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Control Freaks

Whether you’re a techie or not, you’ll want to meet the woman who is changing the way people run their homes.

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A holistic network designed by a pro ensures that all components will work together and that the home will be prepared for advances in technology, especially the movement toward delivery of nearly all media via computer download. What was the future is now status quo. Photograph by Tom Nutter. In a rehabbed single-family house in Wilmington, the technology we only dreamed of as kids is being realized.

The new future, on display inside Beyond the Studs, is a home automation system so discreet, it’s almost invisible, a system that uses off-the-shelf technology and intuitive, Web-based design to let anyone who can use a computer or high-end mobile phone become a true master of his domain.

From a single monitor or remote control such as a laptop computer, a homeowner can adjust a whole-house audio and video system, heating and air conditioning, security cameras and biometric fingerprint scanners, lighting—even individual electrical outlets.

That means you can spy on the babysitter and her boyfriend while you’re at the gala, crank the heat when your return flight lands, or start that casserole in the microwave before you leave the office.

Gone are the racks of black-faced components with digital displays and bouncing equalizer bars. Hardware that was once exposed is carefully hidden in dedicated spaces that are easily accessed, but removed from view. Remote controls are reduced from dozens to a single master.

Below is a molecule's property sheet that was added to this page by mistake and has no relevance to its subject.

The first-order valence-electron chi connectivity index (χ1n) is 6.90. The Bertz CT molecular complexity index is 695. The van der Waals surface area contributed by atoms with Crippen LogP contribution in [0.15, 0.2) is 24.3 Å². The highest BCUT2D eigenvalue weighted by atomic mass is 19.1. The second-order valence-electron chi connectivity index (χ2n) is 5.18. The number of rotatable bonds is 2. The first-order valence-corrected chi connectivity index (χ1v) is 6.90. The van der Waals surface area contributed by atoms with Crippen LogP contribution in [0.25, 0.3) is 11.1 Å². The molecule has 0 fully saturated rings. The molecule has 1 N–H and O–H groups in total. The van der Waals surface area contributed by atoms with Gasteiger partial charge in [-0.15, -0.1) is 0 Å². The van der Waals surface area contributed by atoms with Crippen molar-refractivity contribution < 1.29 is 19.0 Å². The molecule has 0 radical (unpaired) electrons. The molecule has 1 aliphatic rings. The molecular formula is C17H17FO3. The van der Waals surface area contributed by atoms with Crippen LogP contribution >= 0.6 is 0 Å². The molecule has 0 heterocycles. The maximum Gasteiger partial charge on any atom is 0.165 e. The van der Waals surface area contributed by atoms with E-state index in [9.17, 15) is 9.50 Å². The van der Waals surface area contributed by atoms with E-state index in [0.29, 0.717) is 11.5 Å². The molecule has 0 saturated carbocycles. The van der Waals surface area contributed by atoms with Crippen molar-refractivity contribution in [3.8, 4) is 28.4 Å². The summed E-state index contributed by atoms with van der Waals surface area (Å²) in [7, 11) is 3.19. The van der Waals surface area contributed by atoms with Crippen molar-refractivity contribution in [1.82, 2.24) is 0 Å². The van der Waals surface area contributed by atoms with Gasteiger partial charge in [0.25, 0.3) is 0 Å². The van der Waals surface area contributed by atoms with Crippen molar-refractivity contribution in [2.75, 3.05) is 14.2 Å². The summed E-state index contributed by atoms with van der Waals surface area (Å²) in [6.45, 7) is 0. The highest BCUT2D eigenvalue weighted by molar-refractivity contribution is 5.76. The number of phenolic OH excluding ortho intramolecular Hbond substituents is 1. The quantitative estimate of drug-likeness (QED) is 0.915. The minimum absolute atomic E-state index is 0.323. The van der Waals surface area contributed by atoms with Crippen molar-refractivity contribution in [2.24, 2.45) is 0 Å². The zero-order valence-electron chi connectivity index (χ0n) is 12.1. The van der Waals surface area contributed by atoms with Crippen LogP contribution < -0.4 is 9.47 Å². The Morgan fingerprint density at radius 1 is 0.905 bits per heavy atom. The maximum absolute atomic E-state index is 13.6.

“That’s a big thing that I pride myself on. I can do this in historic homes, I have done this sort of work in historic buildings, so I can make it as evident or not evident as anybody wants,” says owner and head engineer Greta Colgan. “I build in this stuff in ways that you don’t even have to know it’s there.”

Colgan taps a touch screen in the living room. Within seconds, a video begins to play on a flat-screen TV above a custom fireplace, audio starts to hum from surround-sound speakers overhead, the lights dim, and a dormant Zen table fountain burbles to life. A few taps later, the lights have changed again, the video has dimmed and music, stored on an iPod in the rear entry, fills the house.

Yet each room still maintains its own lighting and audio control, as well as the ability to choose audio and video from dedicated servers and household computers. That means Dad can listen to the Eagles in the den while Chip is jamming The Killers in his room.

In the bedroom, what appears to be a ceiling beam hides a drop-down flat screen TV that can be rotated by remote control to face either the bed or the large soaking tub. In the basement there’s more: a home theater that incorporates top-of-the-line video projection technology and surround-sound. “The goal of good home theater is to reproduce the experience the way the original film producer intended it to be—the picture, the color, the aspect ratio the way it was originally shot—and to reproduce the sound that you would get in the theater,” she says.

Reclining seats give comfort, and a radiant floor heating system staves off chill. It’s remotely controllable, of course.

For most homeowners, the technology behind Colgan’s walls might seem out of reach. But she emphasizes that what once seemed attainable by only the rich is more affordable for everyone.

Page 2: Control Freaks continue...

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